News Release, Kansas Geological Survey, Oct. 1, 1996
The report, by Survey water specialists John Woods and Jeff Schloss, is based on the measurement of 1,500 wells across the state in January, 1996, by the Kansas Geological Survey, the U.S. Geological Survey, and the Division of Water Resources of the State Department of Agriculture.
In the wells that were measured, water levels dropped an average of about six inches from January 1995 to January 1996. The wells dropped about 20 inches during the previous measurement period of January 1994 to January 1995. The slowing rate of decline in the past year was probably due to above-average precipitation in some parts of the state in 1995, which lessened the need for irrigation.
"Water levels rose in parts of south-central Kansas, where the water table is shallow and pumping for irrigation is less," said Schloss. "Levels continued to decline in western Kansas where the water table is deep and irrigation pumping is significant."
Many of the wells measured in western Kansas pump water from the Ogallala Formation. In southwestern Kansas, these wells showed an average decline of about 19 inches. Wells showing the largest declines, as much as 10 feet or more, were in Stanton, Stevens, and central Haskell counties. In the time since irrigation began in southwestern Kansas, water levels declined as much as 150 feet in western Grant County, representing about a 50 percent drop in the amount of the Ogallala Formation that is saturated with groundwater.
In west-central Kansas, the average well declined a little less than one foot in 1995-96, compared to slightly more than a foot during the previous measurement period. Decreases of one to 10 feet were found in Greeley, Wallace, Wichita, Scott, and Lane counties.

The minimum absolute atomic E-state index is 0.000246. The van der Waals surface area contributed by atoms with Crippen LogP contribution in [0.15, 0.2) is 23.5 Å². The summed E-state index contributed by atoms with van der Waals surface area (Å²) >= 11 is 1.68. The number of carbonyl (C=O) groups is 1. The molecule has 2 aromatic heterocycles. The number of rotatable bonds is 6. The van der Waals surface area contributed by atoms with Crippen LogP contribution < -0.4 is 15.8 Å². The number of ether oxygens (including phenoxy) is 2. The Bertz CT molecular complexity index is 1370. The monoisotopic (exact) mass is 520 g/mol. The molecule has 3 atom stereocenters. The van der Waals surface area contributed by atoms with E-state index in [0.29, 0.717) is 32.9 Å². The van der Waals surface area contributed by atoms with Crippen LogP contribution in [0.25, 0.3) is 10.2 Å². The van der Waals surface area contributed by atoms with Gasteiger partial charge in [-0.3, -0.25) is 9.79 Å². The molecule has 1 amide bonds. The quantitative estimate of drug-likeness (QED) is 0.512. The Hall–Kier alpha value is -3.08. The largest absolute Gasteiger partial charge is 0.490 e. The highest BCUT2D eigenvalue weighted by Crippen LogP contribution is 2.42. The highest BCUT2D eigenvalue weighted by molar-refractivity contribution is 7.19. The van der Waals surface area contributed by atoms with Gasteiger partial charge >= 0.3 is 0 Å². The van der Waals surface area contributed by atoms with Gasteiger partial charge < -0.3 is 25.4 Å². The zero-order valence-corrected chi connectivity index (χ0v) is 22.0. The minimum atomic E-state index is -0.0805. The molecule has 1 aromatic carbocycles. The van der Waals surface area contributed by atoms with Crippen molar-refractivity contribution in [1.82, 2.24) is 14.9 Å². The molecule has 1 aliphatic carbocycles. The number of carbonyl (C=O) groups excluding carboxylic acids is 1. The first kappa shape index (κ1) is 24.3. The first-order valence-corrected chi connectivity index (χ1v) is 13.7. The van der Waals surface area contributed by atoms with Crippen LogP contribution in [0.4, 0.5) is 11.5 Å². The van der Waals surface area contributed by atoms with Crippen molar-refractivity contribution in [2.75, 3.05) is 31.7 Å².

In northwestern Kansas, water levels dropped an average of about five inches. Areas of greatest decline, from five to 10 feet, occurred in Rawlins and Thomas counties. In the time since irrigation began in northwestern Kansas, the greatest declines show up in Sherman, Sheridan, and Thomas counties, where irrigation is heaviest.
Water for irrigation in south-central Kansas is most commonly taken from geologic deposits, such as sand and gravel, that are shallower and younger than the Ogallala Formation. Because these formations are closer to the surface, they are more easily replenished in times of high precipitation. Wells in south-central Kansas averaged an increase of about eight inches in 1995-96, primarily because of higher precipitation that lessened the need for irrigation. Sharp declines, as much as four to 10 feet, were measured in southwestern Pratt County.
The report, January 1996 Kansas Water Levels and Data Related to Water-level Changes, shows depth to water for each well measured on a yearly basis during the 1990s. Copies are available from the Kansas Geological Survey, 1930 Constant Ave., Lawrence, KS 66047. The cost is $10.00, plus $3.00 for handling and postage. Kansas residents should add 6.9% sales tax to the entire amount of the order.